Indeed. Here's a breakdown of all the problems:
1. Hubris. US government agencies (policymakers, public health officers, and elected officials) and private healthcare providers (hospitals) assumed that a substantial driving force for the spread of Ebola in West Africa is due to their lack of a developed healthcare system. In other words, these agencies thought that Ebola could be easily contained were it to occur in the US simply by taking appropriate precautions. That, as we have seen, is incorrect: the infection of two nurses proves that once someone is sick, it takes a great deal of diligence to avoid coming into contact with their infected blood, diarrhea, and vomit. Consider how many US hospitals have a difficult time as it is controlling other infectious diseases that are typically only found in the hospital setting--MRSA, C. difficile, MDR tuberculosis, etc. This demonstrates that establishing a complete barrier is not something most hospitals are either economically or physically equipped to do. Yet officials persist in saying that "Ebola isn't really that easy to trasmit."
2. Failure to consider severity. In insurance, we consider Exposure = Frequency x Severity. Exposure represents exposure to risk. Frequency represents the probability of a loss (or in this case, we might model it as the likelihood of dying of Ebola). Severity represents the costs associated with a loss (in this case, death). The problem is that many people are focused on the minuscule frequency, but the true exposure to risk is not merely quantified by this tiny, tiny probability. Moreover, this simple model must also be expanded to consider that frequency is a time-dependent function of the number at risk and the infectivity of the disease. Epidemiologists can model this much more easily than I can, but I guarantee you that they will have to do some HEAVY revising because what we have seen of the way these recent cases have been handled, the potential for error is enormous. If Ebola gets a foothold here--and this is not a negligibly small probability--then there are going to be some serious problems controlling its spread due to the fact that Americans are a LOT more mobile. Again, we saw this with these two nurses. One got on a flight while sick.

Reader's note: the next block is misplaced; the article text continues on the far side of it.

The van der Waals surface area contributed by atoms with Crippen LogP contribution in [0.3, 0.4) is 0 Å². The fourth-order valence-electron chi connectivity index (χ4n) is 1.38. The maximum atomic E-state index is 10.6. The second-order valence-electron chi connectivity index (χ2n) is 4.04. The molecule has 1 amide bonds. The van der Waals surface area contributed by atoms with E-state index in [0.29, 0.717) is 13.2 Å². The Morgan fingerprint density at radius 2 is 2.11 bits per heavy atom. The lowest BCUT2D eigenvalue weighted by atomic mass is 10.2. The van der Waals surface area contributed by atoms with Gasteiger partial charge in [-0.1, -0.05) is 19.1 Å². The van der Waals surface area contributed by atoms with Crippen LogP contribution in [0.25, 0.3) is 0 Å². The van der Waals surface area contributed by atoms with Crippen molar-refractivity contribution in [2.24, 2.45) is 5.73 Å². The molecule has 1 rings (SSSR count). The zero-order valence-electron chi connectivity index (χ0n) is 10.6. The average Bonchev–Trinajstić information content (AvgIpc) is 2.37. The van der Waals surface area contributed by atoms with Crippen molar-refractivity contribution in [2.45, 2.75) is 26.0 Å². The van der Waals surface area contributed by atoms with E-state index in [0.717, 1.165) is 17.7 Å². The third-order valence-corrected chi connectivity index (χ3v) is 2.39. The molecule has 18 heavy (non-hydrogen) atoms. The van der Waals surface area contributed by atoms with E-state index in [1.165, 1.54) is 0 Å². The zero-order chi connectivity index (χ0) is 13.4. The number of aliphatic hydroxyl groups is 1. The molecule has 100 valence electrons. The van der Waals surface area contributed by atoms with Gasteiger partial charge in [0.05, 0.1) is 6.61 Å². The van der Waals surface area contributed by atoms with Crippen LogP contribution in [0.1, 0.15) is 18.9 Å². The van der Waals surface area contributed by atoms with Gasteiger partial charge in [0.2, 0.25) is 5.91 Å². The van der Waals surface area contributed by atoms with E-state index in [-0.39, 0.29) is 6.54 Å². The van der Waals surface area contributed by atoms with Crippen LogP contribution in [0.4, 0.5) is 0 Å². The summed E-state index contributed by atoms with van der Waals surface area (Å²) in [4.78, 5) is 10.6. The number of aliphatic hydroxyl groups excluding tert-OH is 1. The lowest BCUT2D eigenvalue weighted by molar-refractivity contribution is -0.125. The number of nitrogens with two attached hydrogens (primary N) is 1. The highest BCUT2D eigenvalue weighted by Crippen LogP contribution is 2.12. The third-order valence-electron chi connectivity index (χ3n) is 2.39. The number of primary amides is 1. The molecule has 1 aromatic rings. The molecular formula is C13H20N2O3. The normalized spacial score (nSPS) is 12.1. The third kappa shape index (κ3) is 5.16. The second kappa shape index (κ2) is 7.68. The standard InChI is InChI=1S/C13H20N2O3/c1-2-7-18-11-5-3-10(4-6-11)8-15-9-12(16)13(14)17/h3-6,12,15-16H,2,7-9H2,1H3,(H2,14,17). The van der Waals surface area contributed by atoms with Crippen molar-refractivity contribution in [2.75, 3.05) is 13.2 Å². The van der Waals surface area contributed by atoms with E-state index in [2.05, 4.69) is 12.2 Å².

3. Politics and messaging. I think the notion of an "Ebola czar" is absurd. Such a role does not need to exist except for the sole purpose of having someone to be the scapegoat if everything goes tits up, and that's really what this idiot is about. It's about having someone to pin the blame onto. The people talking about how this is all being blown out of proportion have a point, but their opinion is largely based on the current state of affairs--one dead man who flew in from Liberia and two nurses. We need to take into consideration that if things do not shape up in West Africa REAL FAST, and if more American health workers go there and possibly come back infected, we really could lose control here faster than you can blink an eye. We really are on a knife's edge here. I cannot overstate how precarious this situation is. That said, this is not a reason for panic: the public doesn't have any control over the situation, except to not travel to West Africa at this time. But it is definitely a reason to not buy into the messaging that we've been hearing about Ebola, because the politicians keep telling us it's not a big deal that they keep fucking up.